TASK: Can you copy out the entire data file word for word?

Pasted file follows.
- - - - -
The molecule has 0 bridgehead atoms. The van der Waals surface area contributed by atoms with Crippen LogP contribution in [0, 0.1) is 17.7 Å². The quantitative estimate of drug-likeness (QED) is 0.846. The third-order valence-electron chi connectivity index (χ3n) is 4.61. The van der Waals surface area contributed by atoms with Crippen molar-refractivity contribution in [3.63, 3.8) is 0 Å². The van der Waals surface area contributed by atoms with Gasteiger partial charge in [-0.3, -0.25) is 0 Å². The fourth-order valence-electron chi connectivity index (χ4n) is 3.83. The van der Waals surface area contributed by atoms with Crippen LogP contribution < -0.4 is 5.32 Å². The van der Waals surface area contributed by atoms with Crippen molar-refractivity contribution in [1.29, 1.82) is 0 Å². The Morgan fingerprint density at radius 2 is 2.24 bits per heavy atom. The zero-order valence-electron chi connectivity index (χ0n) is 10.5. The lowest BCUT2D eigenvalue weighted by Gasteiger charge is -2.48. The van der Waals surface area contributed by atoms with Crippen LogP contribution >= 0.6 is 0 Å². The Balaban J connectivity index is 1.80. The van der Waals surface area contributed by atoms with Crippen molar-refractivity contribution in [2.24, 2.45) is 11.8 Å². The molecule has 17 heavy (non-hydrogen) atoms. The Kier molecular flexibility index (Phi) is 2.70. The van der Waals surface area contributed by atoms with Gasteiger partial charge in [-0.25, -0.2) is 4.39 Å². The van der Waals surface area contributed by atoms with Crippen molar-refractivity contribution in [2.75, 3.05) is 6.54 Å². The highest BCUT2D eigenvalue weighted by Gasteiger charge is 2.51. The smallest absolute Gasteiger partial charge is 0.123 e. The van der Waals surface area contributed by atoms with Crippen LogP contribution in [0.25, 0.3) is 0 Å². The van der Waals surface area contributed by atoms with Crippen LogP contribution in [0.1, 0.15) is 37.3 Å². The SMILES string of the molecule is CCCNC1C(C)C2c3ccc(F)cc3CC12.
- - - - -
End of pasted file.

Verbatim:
The molecule has 0 bridgehead atoms. The van der Waals surface area contributed by atoms with Crippen LogP contribution in [0, 0.1) is 17.7 Å². The quantitative estimate of drug-likeness (QED) is 0.846. The third-order valence-electron chi connectivity index (χ3n) is 4.61. The van der Waals surface area contributed by atoms with Crippen molar-refractivity contribution in [3.63, 3.8) is 0 Å². The van der Waals surface area contributed by atoms with Gasteiger partial charge in [-0.3, -0.25) is 0 Å². The fourth-order valence-electron chi connectivity index (χ4n) is 3.83. The van der Waals surface area contributed by atoms with Crippen LogP contribution < -0.4 is 5.32 Å². The van der Waals surface area contributed by atoms with Crippen molar-refractivity contribution in [1.29, 1.82) is 0 Å². The Morgan fingerprint density at radius 2 is 2.24 bits per heavy atom. The zero-order valence-electron chi connectivity index (χ0n) is 10.5. The lowest BCUT2D eigenvalue weighted by Gasteiger charge is -2.48. The van der Waals surface area contributed by atoms with Crippen LogP contribution >= 0.6 is 0 Å². The Balaban J connectivity index is 1.80. The van der Waals surface area contributed by atoms with Crippen molar-refractivity contribution in [2.24, 2.45) is 11.8 Å². The molecule has 17 heavy (non-hydrogen) atoms. The Kier molecular flexibility index (Phi) is 2.70. The van der Waals surface area contributed by atoms with Gasteiger partial charge in [-0.25, -0.2) is 4.39 Å². The van der Waals surface area contributed by atoms with Crippen molar-refractivity contribution in [2.75, 3.05) is 6.54 Å². The highest BCUT2D eigenvalue weighted by Gasteiger charge is 2.51. The smallest absolute Gasteiger partial charge is 0.123 e. The van der Waals surface area contributed by atoms with Crippen LogP contribution in [0.25, 0.3) is 0 Å². The van der Waals surface area contributed by atoms with Crippen LogP contribution in [0.1, 0.15) is 37.3 Å². The SMILES string of the molecule is CCCNC1C(C)C2c3ccc(F)cc3CC12.